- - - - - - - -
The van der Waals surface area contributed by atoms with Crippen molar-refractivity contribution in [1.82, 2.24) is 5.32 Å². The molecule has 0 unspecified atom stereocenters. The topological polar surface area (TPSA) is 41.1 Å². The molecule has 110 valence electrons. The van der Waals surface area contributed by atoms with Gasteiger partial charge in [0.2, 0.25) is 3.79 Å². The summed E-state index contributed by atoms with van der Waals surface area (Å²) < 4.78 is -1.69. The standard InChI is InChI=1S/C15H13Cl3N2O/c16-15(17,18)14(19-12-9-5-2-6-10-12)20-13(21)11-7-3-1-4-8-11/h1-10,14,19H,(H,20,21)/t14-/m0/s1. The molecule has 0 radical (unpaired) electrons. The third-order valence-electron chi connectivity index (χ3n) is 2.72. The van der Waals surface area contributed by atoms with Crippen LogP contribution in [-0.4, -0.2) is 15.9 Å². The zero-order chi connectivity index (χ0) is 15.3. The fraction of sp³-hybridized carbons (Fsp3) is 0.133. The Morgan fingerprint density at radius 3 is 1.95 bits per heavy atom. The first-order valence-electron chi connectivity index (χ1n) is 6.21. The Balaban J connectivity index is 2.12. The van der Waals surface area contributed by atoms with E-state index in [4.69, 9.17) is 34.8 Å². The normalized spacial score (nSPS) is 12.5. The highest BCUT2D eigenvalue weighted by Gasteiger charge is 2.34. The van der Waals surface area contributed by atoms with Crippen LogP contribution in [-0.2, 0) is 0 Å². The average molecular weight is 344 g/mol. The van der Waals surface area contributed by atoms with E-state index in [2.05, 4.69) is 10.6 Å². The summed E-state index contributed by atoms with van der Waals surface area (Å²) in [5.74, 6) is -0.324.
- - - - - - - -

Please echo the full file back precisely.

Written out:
The van der Waals surface area contributed by atoms with Crippen molar-refractivity contribution in [1.82, 2.24) is 5.32 Å². The molecule has 0 unspecified atom stereocenters. The topological polar surface area (TPSA) is 41.1 Å². The molecule has 110 valence electrons. The van der Waals surface area contributed by atoms with Gasteiger partial charge in [0.2, 0.25) is 3.79 Å². The summed E-state index contributed by atoms with van der Waals surface area (Å²) < 4.78 is -1.69. The standard InChI is InChI=1S/C15H13Cl3N2O/c16-15(17,18)14(19-12-9-5-2-6-10-12)20-13(21)11-7-3-1-4-8-11/h1-10,14,19H,(H,20,21)/t14-/m0/s1. The molecule has 0 radical (unpaired) electrons. The third-order valence-electron chi connectivity index (χ3n) is 2.72. The van der Waals surface area contributed by atoms with Crippen LogP contribution in [-0.4, -0.2) is 15.9 Å². The zero-order chi connectivity index (χ0) is 15.3. The fraction of sp³-hybridized carbons (Fsp3) is 0.133. The Morgan fingerprint density at radius 3 is 1.95 bits per heavy atom. The first-order valence-electron chi connectivity index (χ1n) is 6.21. The Balaban J connectivity index is 2.12. The van der Waals surface area contributed by atoms with E-state index in [4.69, 9.17) is 34.8 Å². The normalized spacial score (nSPS) is 12.5. The highest BCUT2D eigenvalue weighted by Gasteiger charge is 2.34. The van der Waals surface area contributed by atoms with Crippen LogP contribution in [-0.2, 0) is 0 Å². The average molecular weight is 344 g/mol. The van der Waals surface area contributed by atoms with E-state index in [2.05, 4.69) is 10.6 Å². The summed E-state index contributed by atoms with van der Waals surface area (Å²) in [5.74, 6) is -0.324.